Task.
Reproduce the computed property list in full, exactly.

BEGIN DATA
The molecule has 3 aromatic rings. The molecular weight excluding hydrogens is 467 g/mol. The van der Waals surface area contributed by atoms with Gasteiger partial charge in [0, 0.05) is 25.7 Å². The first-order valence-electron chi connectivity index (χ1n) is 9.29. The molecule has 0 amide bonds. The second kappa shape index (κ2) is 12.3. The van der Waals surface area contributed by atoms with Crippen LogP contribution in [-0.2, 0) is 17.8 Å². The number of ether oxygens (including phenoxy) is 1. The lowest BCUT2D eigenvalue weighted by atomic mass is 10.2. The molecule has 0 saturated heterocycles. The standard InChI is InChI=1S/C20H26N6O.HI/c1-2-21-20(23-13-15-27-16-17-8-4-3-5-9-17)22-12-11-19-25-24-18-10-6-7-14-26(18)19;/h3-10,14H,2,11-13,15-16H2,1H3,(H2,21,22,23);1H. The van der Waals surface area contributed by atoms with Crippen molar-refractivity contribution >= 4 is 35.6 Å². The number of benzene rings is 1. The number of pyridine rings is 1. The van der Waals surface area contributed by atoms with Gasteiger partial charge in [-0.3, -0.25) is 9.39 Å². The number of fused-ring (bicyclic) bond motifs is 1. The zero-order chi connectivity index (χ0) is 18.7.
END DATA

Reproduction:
The molecule has 3 aromatic rings. The molecular weight excluding hydrogens is 467 g/mol. The van der Waals surface area contributed by atoms with Gasteiger partial charge in [0, 0.05) is 25.7 Å². The first-order valence-electron chi connectivity index (χ1n) is 9.29. The molecule has 0 amide bonds. The second kappa shape index (κ2) is 12.3. The van der Waals surface area contributed by atoms with Crippen LogP contribution in [-0.2, 0) is 17.8 Å². The number of ether oxygens (including phenoxy) is 1. The lowest BCUT2D eigenvalue weighted by atomic mass is 10.2. The molecule has 0 saturated heterocycles. The standard InChI is InChI=1S/C20H26N6O.HI/c1-2-21-20(23-13-15-27-16-17-8-4-3-5-9-17)22-12-11-19-25-24-18-10-6-7-14-26(18)19;/h3-10,14H,2,11-13,15-16H2,1H3,(H2,21,22,23);1H. The van der Waals surface area contributed by atoms with Crippen molar-refractivity contribution >= 4 is 35.6 Å². The number of benzene rings is 1. The number of pyridine rings is 1. The van der Waals surface area contributed by atoms with Gasteiger partial charge in [-0.3, -0.25) is 9.39 Å². The number of fused-ring (bicyclic) bond motifs is 1. The zero-order chi connectivity index (χ0) is 18.7.